Yes, Denver is AWD central. Half of all Audi allroads were sold in Colorado, I’ve heard. A saleslady told me proudly that 10% of all cars registered in the state are Subarus, and I see no evidence otherwise. Because necessity is the mother of invention, as you said. Plenty of us who have steep driveways, or miles of unpaved roads to our house. Even more Coloradans imagine themselves as rugged cabin-dwellers on the frontier (and now, can be– want to buy a cheap cabin in a dried-out pine forest?).

  • avatar
    wstarvingteacher

    Well Carbiz, please reserve a bed for me at the same place as your Granny. Just yesterday I ran across an 81 concord with 258/auto that was still ticking. My own concord was a 78, the same color as the vinyl top on this one. I found AMC to be dependable as any other and tough enough to hang around past the time you actually wanted them.

    I’m a sucker for orphan brands. Maybe because I have no love lost for most of what we have out there today.

  • avatar
    indi500fan

    The Landau roof totally rocks!

  • avatar
    Gannet

    Not on-topic, but related: we had a Hornet for awhile, a 2-door coupe, 6 auto with air. It was actually pretty sprightly, and I found it quite fun to drive. It didn’t weigh much at all and had a sort of basic-car honesty that I admire. Good car. If I could find another one in really nice shape, I’d buy it.

    • 0 avatar
      dutch45810

      My brother had a $600 ’75 Hornet that he drove in college, and I drove a $500 ’75 Matador Coupe for a few years in the late 90′s (Dad loves his AMC’s). Both had factory A/C with the “Desert Only” setting. It was ice cold in both cars even after almost years on the road. I enjoyed them both, and they were fun to drive at the time, but the fuel system on the Matador needed some sorting out (it would stall at random, then wouldn’t restart for hours) that we never got to before the undercarriage finally rusted out after nearly 25 years on the road.

  • avatar
    DC Bruce

    Well, it’s fun to mock the car’s 1980s styling, etc. but you should at least give AMC credit for the idea of putting 4wd in a car — something that is now widespread. Prior to that, if memory serves, if you lived in, say Climax, CO (highest Post Office in the US) and felt the need for 4wd, you were in a truck, or at least a trucklet. AFAIC, the original Jeep Wagoneer was a more of a truck than it was a car.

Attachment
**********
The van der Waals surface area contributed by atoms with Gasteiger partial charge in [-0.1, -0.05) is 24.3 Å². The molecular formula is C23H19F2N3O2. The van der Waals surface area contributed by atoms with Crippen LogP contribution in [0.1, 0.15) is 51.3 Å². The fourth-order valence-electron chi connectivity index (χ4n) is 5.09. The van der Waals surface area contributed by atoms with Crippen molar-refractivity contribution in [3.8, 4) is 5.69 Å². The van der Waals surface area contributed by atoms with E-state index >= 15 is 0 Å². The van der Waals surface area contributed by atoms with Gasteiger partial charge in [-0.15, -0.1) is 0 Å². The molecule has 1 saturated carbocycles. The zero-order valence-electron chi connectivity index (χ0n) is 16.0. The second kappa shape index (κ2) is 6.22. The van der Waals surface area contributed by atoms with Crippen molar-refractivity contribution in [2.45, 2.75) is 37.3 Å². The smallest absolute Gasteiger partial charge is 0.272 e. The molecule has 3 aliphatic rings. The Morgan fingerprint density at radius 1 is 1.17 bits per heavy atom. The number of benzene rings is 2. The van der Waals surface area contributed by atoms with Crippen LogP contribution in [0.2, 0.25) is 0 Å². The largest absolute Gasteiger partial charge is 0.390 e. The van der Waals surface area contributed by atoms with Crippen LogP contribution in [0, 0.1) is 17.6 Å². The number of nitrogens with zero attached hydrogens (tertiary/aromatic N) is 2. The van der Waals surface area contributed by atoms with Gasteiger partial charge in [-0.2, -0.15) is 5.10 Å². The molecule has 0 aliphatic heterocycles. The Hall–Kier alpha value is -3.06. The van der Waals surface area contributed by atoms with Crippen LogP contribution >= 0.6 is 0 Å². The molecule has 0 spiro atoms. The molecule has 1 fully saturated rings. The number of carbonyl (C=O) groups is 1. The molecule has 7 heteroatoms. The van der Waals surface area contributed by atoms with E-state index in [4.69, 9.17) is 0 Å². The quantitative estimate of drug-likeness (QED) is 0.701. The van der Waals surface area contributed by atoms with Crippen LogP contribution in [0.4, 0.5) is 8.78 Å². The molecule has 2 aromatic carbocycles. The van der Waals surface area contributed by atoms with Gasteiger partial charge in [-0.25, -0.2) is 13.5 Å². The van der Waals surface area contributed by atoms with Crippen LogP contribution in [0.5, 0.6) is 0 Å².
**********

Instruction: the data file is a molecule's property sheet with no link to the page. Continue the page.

• 0 avatar
      Robert.Walter

      I wonder, to what degree, this car killed the IH Scout…

      • 0 avatar
        Joe McKinney

        1980 was the last year for the Scout and the first year for the Eagle. International was getting out of the light vehicle market and had previously discontinued its pickups and the Travelall in 1975. The Scout would have been dropped anyway even if the Eagle had not appeared.

  • avatar
    SuperACG

    I WANT THIS! I always thought these 2-door coupes were more rare than the SX4…and I’m a wagon guy!

  • avatar
    fredtal

    In high school a friend had a car where the headliner came unglued and he didn’t fix it. We were drunk one night (okay lots of nights) and we ripped it down. He got mad and later we helped him glue a new one up. Which we got high again on the fumes. God were we stupid.

  • avatar
    FromaBuick6

    The commercial reminded me of what a mess AMC’s branding was. Dropping “Rambler” was every bit as short-sighted, costly and arrogant as the Datsun/Nissan switch, yet AMC managed to mishandle it even worse than Nissan.

    Until the early ’70s the cars were marketed simply as “American Motors’ Rebel” or whatever. No Exterior branding whatsoever. Eventually the circa-1954 “AM” logo started inconspicuously appearing on steering wheels and trunklids. Then they debuted the AMC name and logo around ’72 and marketed the cars as such. By ’79-’80, the advertising emphasized “American Motors” again, but the badging didn’t change. The cars were also advertised as “The American Eagle” (seen here) or “The Tough Americans” (Spirit/Concord). They didn’t think this would confuse buyers?

    • 0 avatar
      chicagoland

      The Red/White/Blue logo was actually new for 1968, on the Javelins. And they started AMC brand then, too.

      First year Hornets and Gremlins had new logo too. AMC History sources verify this.

    • 0 avatar
      Joe McKinney

      I think you do have a point about the confused branding. After the Nash and Hudson names were dropped in 1957 AMC’s brand was Rambler. As the line-up expanded in the 1960′s all of AMC’s cars remained under the Rambler umbrella even if the Rambler name did not appear on the cars. Then, in 1969, the Rambler name was dicontinued and everything was labled an AMC. In a span of 12 years American Motor’s retail brand went from Nash and Hudson to Rambler to AMC.

      I am sure most people realized all of these brands were from the same company, but there is something to be said for consistency and for sticking with an established and recognized name. Dropping the Hudson name made sense as its cars were just rebadged Nashes. The Nash name should have continued as AMC’s car brand.

      What if, in 1957, General Motors had dropped the Chevrolet name and renamed the division BelAir? As the line-up grew in the 1960′s other model names were added – Corvair, Malibu, BelAir II, Camaro, etc. Some of these had BelAir badges, others did not, but all were sold by BelAir dealers. Then, in 1969 the BelAir name was dropped and from this point on all of the dealers and cars used the GM name and logo. Had this happened it would have been as confusing as it was unnecessary.